EDP Sciences
Free access
Issue A&A
Volume 501, Number 2, July II 2009
Page(s) 687 - 694
Section Stellar structure and evolution
DOI http://dx.doi.org/10.1051/0004-6361/200911935
Published online 13 May 2009


Age and mass of solar twins constrained by lithium abundance[*]

J. D. do Nascimento Jr1 - M. Castro1 - J. Meléndez2 - M. Bazot2 - S. Théado3 - G. F. Porto de Mello4 - J. R. De Medeiros1

1 - Departamento de Física Teórica e Experimental, Universidade Federal do Rio Grande do Norte, CEP: 59072-970 Natal, RN, Brazil
2 - Centro de Astrofísica da Universidade do Porto, Rua das Estrelas, 4150-762 Porto, Portugal
3 - Laboratoire d'Astrophysique de Toulouse et Tarbes - UMR 5572 - Université Paul Sabatier - CNRS, 14 Av. E. Belin, 31400 Toulouse, France
4 - Universidade Federal do Rio de Janeiro, Observatório do Valongo, Ladeira do Pedro Antônio, 43, Rio de Janeiro, CEP: 20080-090, Brazil

Received 24 February 2009 / Accepted 27 April 2009

Abstract
Aims. We analyze the non-standard mixing history of the solar twins HIP 55 459, HIP 79 672, HIP 56 948, HIP 73 815, and HIP 100 963, to determine as precisely as possible their mass and age.
Methods. We computed a grid of evolutionary models with non-standard mixing at several metallicities with the Toulouse-Geneva code for a range of stellar masses assuming an error bar of $\pm$50 K in $T_{\rm eff}$. We choose the evolutionary model that reproduces accurately the observed low lithium abundances observed in the solar twins.
Results. Our best-fit model for each solar twin provides a mass and age solution constrained by their Li content and $T_{\rm eff}$ determination. HIP 56 948 is the most likely solar-twin candidate at the present time and our analysis infers a mass of $0.994 \pm 0.004$  ${M_{\odot }}$ and an age of $4.71 \pm 1.39$ Gyr.
Conclusions. Non-standard mixing is required to explain the low Li abundances observed in solar twins. Li depletion due to additional mixing in solar twins is strongly mass dependent. An accurate lithium abundance measurement and non-standard models provide more precise information about the age and mass more robustly than determined by classical methods alone.

Key words: stars: fundamental parameters - stars: horizontal-branch - stars: abundances - stars: evolution - stars: interiors - Sun: fundamental parameters

1 Introduction

Lithium is easily destroyed by nuclear burning in stellar interiors at temperatures above $2.4 \times 10^6$ K and its surface abundance in main-sequence stars indicates the depth of mixing below their photospheres. As in the Sun, the amount of Li depletion in solar twins is sensitive to microscopic diffusion, and some extra-mixing process is required to explain the low observed Li abundances, indicating that they also share with the Sun a similar mixing history. Standard solar models predict that the Sun has a convective envelope whose mass is only 2% of the total mass and where the base temperatures are generally too low to destroy lithium. The solar Li problem is the long-standing conflict between the observed photospheric Li depletion of the Sun by 2.21 dex (Grevesse & Sauval 1998) and the low theoretically predicted depletion of stellar evolution models based only on the standard mixing-length prescription.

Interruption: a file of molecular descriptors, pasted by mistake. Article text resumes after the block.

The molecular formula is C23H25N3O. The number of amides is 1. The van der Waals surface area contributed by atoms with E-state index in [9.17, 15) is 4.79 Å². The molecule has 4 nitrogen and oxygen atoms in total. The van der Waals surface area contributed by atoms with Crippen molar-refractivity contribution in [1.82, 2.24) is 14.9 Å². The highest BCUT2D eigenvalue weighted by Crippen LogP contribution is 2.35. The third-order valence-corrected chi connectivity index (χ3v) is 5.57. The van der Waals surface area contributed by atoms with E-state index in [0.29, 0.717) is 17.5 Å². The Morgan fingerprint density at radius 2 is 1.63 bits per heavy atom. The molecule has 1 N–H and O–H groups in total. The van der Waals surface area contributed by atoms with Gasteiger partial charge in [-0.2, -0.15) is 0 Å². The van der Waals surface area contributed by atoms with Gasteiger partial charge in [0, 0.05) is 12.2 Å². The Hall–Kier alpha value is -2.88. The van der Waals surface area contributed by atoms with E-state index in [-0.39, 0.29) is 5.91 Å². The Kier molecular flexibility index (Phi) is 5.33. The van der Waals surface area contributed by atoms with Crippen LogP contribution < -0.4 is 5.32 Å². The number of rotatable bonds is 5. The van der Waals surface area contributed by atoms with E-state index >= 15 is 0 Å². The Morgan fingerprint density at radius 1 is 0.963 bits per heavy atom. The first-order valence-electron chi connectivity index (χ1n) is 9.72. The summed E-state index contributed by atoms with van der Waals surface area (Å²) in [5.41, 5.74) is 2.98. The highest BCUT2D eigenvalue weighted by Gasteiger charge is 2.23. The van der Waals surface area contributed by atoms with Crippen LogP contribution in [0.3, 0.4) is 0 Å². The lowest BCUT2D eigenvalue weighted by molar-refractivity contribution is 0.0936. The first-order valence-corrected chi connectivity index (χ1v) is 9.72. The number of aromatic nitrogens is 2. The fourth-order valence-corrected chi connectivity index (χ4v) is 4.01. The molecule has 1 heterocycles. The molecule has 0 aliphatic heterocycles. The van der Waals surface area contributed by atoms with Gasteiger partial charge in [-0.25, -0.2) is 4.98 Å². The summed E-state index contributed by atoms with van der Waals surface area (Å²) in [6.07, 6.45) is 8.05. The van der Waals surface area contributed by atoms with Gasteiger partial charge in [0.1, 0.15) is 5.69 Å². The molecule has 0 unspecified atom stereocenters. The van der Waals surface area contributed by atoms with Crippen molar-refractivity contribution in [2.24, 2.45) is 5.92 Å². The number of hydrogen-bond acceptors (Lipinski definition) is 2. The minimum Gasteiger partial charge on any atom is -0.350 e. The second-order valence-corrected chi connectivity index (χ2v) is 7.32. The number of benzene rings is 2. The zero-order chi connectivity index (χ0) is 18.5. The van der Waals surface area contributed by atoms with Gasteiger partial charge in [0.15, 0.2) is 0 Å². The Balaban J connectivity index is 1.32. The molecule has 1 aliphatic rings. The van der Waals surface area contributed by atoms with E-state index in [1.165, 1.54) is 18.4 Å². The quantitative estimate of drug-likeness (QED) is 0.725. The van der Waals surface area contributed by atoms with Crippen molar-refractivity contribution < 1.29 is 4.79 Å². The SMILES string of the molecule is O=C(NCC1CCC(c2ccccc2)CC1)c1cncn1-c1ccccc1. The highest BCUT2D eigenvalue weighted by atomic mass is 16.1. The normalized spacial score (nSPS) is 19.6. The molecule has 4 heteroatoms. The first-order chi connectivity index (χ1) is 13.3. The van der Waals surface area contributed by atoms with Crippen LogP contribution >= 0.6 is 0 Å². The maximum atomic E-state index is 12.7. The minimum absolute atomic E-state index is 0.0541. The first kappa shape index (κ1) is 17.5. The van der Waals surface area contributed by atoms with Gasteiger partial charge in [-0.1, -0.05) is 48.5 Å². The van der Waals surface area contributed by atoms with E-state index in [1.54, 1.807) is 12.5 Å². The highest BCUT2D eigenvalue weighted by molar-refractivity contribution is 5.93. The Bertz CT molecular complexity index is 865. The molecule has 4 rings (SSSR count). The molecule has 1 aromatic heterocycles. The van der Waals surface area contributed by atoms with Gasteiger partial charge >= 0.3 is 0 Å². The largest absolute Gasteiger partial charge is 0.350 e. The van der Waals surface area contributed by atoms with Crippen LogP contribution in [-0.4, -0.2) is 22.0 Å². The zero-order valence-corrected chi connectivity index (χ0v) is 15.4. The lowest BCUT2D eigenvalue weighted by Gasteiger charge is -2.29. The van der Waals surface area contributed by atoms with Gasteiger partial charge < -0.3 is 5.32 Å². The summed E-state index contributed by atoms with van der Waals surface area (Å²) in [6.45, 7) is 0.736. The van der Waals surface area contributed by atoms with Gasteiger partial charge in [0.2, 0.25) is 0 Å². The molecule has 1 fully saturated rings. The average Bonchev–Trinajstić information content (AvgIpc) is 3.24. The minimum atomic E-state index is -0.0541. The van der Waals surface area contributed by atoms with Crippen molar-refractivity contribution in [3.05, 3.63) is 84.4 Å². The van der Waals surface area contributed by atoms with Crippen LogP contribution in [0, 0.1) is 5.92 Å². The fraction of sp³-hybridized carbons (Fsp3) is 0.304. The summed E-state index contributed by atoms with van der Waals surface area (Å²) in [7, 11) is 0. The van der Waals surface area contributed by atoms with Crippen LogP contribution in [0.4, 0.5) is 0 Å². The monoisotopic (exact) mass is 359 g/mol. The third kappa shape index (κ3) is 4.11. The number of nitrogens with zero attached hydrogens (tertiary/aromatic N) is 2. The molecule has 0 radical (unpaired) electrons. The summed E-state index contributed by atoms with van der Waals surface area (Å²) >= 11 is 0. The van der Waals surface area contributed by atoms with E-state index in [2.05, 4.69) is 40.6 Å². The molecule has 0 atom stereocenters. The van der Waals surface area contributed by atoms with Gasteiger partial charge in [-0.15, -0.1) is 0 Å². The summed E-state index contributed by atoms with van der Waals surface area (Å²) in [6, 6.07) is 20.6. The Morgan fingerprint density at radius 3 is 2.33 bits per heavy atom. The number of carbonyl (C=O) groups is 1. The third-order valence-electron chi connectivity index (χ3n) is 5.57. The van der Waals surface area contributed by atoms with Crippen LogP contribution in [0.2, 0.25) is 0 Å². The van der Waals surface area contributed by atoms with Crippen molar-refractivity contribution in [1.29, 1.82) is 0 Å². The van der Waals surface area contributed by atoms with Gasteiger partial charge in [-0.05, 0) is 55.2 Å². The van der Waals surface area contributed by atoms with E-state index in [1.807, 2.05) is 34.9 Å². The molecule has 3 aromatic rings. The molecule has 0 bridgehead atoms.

Many discoveries have been made that have changed our understanding of our central G2 type star. Until a few years ago, the Sun was thought to be lithium-poor by a factor of 10 compared to similar one-solar-mass solar-type disk stars (Lambert & Reddy 2004), which led to the suggestion that the Sun is peculiar in its Li abundance and therefore of dubious value for calibrating non-standard models of Li depletion. However, current studies have shown that the Sun seems to be typical when compared to solar twins instead of merely solar-type stars, and that solar twins also have low Li abundances (Meléndez & Ramírez 2007; Pasquini et al. 2008).

The history of internal mixing and Li depletion of each star is probably dependent of the evolution of its rotational history and the changes in the convective envelope over time. These parameters are mass and metallicity dependent, and eventual differences in them, from birth, may exist between very similar stars and yet be too small to be measured observationally with conventional techniques. Therefore, the detailed internal modeling of solar twin stars, already established to be extremely similar to the Sun in many astrophysical properties, is potentially a powerful tool for boosting our comprehension of the complex evolution of the Li abundance in low-mass stars.